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Holeshot secrets?

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Let be be clear...I suck at holeshots, it doesn't matter if it is a ttr90 or a 250f I can't holeshot. once I was on a crf230 and a buddy of mine was on a crf100...and he still bet me. do I jest suck or is thare a secret to it?

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For Dead starts, I start by having the bike in 2nd gear, clutch pulled in .... looking downrange at the entry to the first corner .....Kick the bike hard and as your butt falls on the front on the seat and chest on the steering stem you redline the bike and feather out the clutch....This should all be done in kind of one motion . Also, When the flag guy says "Ten Seconds" i always count backwards in my head and do one or two dry runs ...heat up the clutch a little with the front brake pulled hard... Get yourself psyched up , You have one mission, get to that first corner, and no one else exists no matter what !

Watch some vids on it too . Im sure there are many methods. I seem to usually get good dead engine holeshots this way though . I dont use any Holeshot device either.

 

Here's a few holeshots I got (311) . I have a few vids too , dont wana hog the thread though ... haha

 

Got the Holeshot here but the two guys right behind me beat me in this race (they are on a 250 2T and a 150 Xc)

RRMC-Holeshot_zpsb7275dbe.jpg

 

Holeshot (311)  two 450's and a 300 right behind me  ...Broome Tioga

HoleShotBroome-2_zps298e75d4.jpg

Holeshot (311) 

CowPattyHoleshot_zps3ed0777f.jpg

 

YZ125 (311) Holeshot against 450's 300's 250's

CowPattyHoleshot2012_zps88e2f8aa.jpg

 

YZ125  (311) almost holeshot against 450's  Unadilla Gncc

UnadillaYz125AlmostHoleshot_zpsbeb80a41.

Edited by avocasingletrack
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no. is it some thing I should get?

Yeah, it's a great magazine. Every month they have a skills section, it focuses on a part of the race. Jumps holeshots, etc. and that section is written by pro riders. The holeshots that I took a picture of was written by js7. If you want better shots tell me. I don't have my mag on me but I'll get it if you want.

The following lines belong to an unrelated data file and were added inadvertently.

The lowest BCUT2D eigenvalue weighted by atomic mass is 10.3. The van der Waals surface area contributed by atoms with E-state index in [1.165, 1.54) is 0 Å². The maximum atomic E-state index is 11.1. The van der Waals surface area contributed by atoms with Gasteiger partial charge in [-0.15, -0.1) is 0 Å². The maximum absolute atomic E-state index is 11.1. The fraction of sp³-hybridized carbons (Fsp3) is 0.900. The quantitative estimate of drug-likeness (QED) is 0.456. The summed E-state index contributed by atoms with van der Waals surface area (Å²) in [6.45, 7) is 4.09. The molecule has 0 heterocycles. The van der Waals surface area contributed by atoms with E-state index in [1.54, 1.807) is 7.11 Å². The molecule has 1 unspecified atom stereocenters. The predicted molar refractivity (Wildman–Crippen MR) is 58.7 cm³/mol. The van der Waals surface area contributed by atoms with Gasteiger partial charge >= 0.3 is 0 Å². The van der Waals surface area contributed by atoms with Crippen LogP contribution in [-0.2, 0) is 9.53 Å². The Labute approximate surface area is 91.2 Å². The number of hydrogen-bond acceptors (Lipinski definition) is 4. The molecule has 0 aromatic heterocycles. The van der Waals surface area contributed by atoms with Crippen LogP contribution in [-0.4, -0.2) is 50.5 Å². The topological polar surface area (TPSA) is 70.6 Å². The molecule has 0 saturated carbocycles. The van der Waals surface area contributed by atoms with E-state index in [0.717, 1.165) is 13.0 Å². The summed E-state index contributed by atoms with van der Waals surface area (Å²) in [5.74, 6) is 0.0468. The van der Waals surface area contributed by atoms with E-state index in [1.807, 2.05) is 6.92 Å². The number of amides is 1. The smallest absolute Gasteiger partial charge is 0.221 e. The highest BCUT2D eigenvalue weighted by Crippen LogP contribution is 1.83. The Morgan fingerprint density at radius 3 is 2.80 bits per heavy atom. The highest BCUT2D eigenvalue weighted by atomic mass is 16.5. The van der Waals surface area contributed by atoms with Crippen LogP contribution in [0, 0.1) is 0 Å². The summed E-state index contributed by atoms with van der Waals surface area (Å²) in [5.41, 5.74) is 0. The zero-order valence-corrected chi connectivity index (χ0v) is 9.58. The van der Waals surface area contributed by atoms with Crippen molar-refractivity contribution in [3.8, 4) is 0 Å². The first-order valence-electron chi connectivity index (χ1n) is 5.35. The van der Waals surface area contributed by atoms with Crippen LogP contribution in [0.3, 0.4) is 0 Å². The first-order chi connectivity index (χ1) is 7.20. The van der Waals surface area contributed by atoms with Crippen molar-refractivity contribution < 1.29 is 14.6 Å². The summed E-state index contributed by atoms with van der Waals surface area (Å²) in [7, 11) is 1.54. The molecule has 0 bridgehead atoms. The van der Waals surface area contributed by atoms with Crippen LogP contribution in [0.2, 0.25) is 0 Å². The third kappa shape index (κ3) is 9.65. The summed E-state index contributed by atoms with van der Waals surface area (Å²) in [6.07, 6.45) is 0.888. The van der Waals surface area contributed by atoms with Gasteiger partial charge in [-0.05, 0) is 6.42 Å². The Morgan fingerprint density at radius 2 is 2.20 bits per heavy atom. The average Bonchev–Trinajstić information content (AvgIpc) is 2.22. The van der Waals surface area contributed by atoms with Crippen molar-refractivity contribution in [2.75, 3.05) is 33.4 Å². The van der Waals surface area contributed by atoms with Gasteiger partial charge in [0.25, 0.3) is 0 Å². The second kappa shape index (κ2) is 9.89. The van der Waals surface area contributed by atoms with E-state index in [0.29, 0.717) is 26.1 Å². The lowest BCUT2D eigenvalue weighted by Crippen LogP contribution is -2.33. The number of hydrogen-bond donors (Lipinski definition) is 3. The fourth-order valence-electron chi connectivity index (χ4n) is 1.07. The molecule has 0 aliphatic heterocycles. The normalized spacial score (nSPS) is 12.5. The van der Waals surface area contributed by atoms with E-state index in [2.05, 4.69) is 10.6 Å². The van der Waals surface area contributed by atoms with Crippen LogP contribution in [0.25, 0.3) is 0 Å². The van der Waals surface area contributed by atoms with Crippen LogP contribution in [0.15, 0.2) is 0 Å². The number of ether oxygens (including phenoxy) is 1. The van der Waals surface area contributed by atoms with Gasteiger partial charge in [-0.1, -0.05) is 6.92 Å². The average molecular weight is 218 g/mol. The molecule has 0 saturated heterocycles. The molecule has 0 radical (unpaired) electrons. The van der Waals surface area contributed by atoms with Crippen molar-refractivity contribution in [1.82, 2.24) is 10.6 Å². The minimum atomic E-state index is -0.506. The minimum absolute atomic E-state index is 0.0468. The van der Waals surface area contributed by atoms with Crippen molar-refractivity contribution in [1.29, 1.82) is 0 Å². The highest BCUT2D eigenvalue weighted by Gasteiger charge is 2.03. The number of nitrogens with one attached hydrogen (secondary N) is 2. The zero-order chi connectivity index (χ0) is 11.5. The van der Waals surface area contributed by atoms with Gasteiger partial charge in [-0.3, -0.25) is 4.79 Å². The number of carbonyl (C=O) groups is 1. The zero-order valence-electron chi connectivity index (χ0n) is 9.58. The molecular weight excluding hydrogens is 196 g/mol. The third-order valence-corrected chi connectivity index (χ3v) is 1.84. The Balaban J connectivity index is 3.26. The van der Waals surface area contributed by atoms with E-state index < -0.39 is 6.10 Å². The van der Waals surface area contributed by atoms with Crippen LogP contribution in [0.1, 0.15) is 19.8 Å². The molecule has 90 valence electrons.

PS. Go to twmx.com for some preview. It's pretty expensive.

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Sometime your competitors are asleep on the line......You don't pull a holeshot like this without being on the ball.....

 

018.jpg

 

My best advice is commit. I beat a row of 450s a couple weeks ago on my 250 2t mostly due to the fact that I WILL NOT shut off the throttle and get on the brakes until I absolutely have too. Too many guys shut off early and just coast into the corner because they don't want to get bumped. I have always been a good holeshot guy though.....I have lots of little tricks I use to my full advantage....

 

3229cf88.jpg

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There are no secrets, it's all about skills and aggression. If you want to get better starts you need to put in the time to practice them.

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Motocross "gated" starts are totally different then dead-engine GP style starts.

Getting the launch is tricky and takes a lot of timing skill and PRACTICE!

I stay away from the gate itself, back about a foot or two. I concentrate on the gate whilst doing the steps below. When the gate starts to drop, I launch and since we have concrete gates out here, the moment I'm on the dirt, its full power. With concrete you've gotta be super careful as its slick, dirt starts are way easier.

The idea is to load up the bike to the point of the rear wheel almost breaking traction on the dirt or concrete starting gate.

Its hard to do this with just the clutch, because if you were to drop the clutch (as your launch), you may bog or stall, especially on a 125.

So the trick is actually use your front brake as the "starting" lever, not the clutch.

Using the same technique as explained above, you rev the motor up and find the clutch engagement point. The difference in my technique is that I use the front brake to hold my bike from moving forward. This actually loads up the suspension and gets the rear wheel right on the edge of spinning up. You need it to be in that place, so when you release the front brake, you get all that power to the ground instantly. I've tried not using the front brake and using the front brake and found a considerable difference in both techniques.

But yea, sound advice above especially when discussing gear selection and feet position.

Edited by tye1138
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I've always done well on starts if only I could finish in the same position. :banghead: